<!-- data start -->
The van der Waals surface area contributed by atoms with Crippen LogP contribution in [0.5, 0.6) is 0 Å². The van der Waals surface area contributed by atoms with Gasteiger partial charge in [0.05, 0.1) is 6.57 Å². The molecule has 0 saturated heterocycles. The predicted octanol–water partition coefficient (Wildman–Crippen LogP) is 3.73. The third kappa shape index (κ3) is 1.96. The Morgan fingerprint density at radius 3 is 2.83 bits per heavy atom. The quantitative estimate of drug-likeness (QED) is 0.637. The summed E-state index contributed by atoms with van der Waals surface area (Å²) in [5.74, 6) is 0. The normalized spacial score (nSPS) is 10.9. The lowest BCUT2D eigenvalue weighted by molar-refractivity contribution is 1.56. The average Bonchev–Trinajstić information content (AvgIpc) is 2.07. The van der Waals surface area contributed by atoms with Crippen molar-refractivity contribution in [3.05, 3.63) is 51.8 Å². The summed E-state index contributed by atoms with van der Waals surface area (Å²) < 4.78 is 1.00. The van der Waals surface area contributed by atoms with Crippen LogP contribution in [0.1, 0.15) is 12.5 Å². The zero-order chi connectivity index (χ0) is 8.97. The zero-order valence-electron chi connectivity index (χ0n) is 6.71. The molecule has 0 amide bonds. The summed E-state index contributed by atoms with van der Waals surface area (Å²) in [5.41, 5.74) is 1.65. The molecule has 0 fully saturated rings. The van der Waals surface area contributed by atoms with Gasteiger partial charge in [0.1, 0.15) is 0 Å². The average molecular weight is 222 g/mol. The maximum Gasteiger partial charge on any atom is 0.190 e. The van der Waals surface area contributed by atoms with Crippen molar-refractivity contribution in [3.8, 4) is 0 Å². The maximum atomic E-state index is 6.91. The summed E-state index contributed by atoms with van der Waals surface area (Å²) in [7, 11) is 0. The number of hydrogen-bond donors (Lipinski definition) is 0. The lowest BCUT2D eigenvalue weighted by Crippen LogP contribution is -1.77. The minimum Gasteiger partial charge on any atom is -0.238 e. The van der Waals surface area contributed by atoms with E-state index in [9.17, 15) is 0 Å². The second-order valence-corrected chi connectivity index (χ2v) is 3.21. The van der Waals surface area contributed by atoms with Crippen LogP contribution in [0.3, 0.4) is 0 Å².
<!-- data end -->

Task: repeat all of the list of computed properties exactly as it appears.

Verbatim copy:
The van der Waals surface area contributed by atoms with Crippen LogP contribution in [0.5, 0.6) is 0 Å². The van der Waals surface area contributed by atoms with Gasteiger partial charge in [0.05, 0.1) is 6.57 Å². The molecule has 0 saturated heterocycles. The predicted octanol–water partition coefficient (Wildman–Crippen LogP) is 3.73. The third kappa shape index (κ3) is 1.96. The Morgan fingerprint density at radius 3 is 2.83 bits per heavy atom. The quantitative estimate of drug-likeness (QED) is 0.637. The summed E-state index contributed by atoms with van der Waals surface area (Å²) in [5.74, 6) is 0. The normalized spacial score (nSPS) is 10.9. The lowest BCUT2D eigenvalue weighted by molar-refractivity contribution is 1.56. The average Bonchev–Trinajstić information content (AvgIpc) is 2.07. The van der Waals surface area contributed by atoms with Crippen molar-refractivity contribution in [3.05, 3.63) is 51.8 Å². The summed E-state index contributed by atoms with van der Waals surface area (Å²) < 4.78 is 1.00. The van der Waals surface area contributed by atoms with Crippen LogP contribution in [0.1, 0.15) is 12.5 Å². The zero-order chi connectivity index (χ0) is 8.97. The zero-order valence-electron chi connectivity index (χ0n) is 6.71. The molecule has 0 amide bonds. The summed E-state index contributed by atoms with van der Waals surface area (Å²) in [5.41, 5.74) is 1.65. The molecule has 0 fully saturated rings. The van der Waals surface area contributed by atoms with Gasteiger partial charge in [0.1, 0.15) is 0 Å². The average molecular weight is 222 g/mol. The maximum Gasteiger partial charge on any atom is 0.190 e. The van der Waals surface area contributed by atoms with Crippen molar-refractivity contribution in [3.8, 4) is 0 Å². The maximum atomic E-state index is 6.91. The summed E-state index contributed by atoms with van der Waals surface area (Å²) in [7, 11) is 0. The number of hydrogen-bond donors (Lipinski definition) is 0. The lowest BCUT2D eigenvalue weighted by Crippen LogP contribution is -1.77. The minimum Gasteiger partial charge on any atom is -0.238 e. The van der Waals surface area contributed by atoms with E-state index in [9.17, 15) is 0 Å². The second-order valence-corrected chi connectivity index (χ2v) is 3.21. The van der Waals surface area contributed by atoms with Crippen LogP contribution in [0.3, 0.4) is 0 Å².